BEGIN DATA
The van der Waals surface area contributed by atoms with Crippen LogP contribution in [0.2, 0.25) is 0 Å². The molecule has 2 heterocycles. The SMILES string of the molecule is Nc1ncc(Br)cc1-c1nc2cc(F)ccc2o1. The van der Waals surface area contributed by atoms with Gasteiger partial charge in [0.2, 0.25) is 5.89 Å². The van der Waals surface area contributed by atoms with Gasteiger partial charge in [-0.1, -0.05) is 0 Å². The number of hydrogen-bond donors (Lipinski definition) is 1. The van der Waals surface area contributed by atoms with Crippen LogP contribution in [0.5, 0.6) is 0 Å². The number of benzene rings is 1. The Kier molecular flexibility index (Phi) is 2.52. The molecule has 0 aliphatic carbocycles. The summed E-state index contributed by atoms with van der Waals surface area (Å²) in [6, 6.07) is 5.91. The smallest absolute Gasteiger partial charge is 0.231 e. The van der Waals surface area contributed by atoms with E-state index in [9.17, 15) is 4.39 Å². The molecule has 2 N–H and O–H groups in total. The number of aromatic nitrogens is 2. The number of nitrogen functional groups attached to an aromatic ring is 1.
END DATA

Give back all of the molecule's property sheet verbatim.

The van der Waals surface area contributed by atoms with Crippen LogP contribution in [0.2, 0.25) is 0 Å². The molecule has 2 heterocycles. The SMILES string of the molecule is Nc1ncc(Br)cc1-c1nc2cc(F)ccc2o1. The van der Waals surface area contributed by atoms with Gasteiger partial charge in [0.2, 0.25) is 5.89 Å². The van der Waals surface area contributed by atoms with Gasteiger partial charge in [-0.1, -0.05) is 0 Å². The number of hydrogen-bond donors (Lipinski definition) is 1. The van der Waals surface area contributed by atoms with Crippen LogP contribution in [0.5, 0.6) is 0 Å². The number of benzene rings is 1. The Kier molecular flexibility index (Phi) is 2.52. The molecule has 0 aliphatic carbocycles. The summed E-state index contributed by atoms with van der Waals surface area (Å²) in [6, 6.07) is 5.91. The smallest absolute Gasteiger partial charge is 0.231 e. The van der Waals surface area contributed by atoms with E-state index in [9.17, 15) is 4.39 Å². The molecule has 2 N–H and O–H groups in total. The number of aromatic nitrogens is 2. The number of nitrogen functional groups attached to an aromatic ring is 1.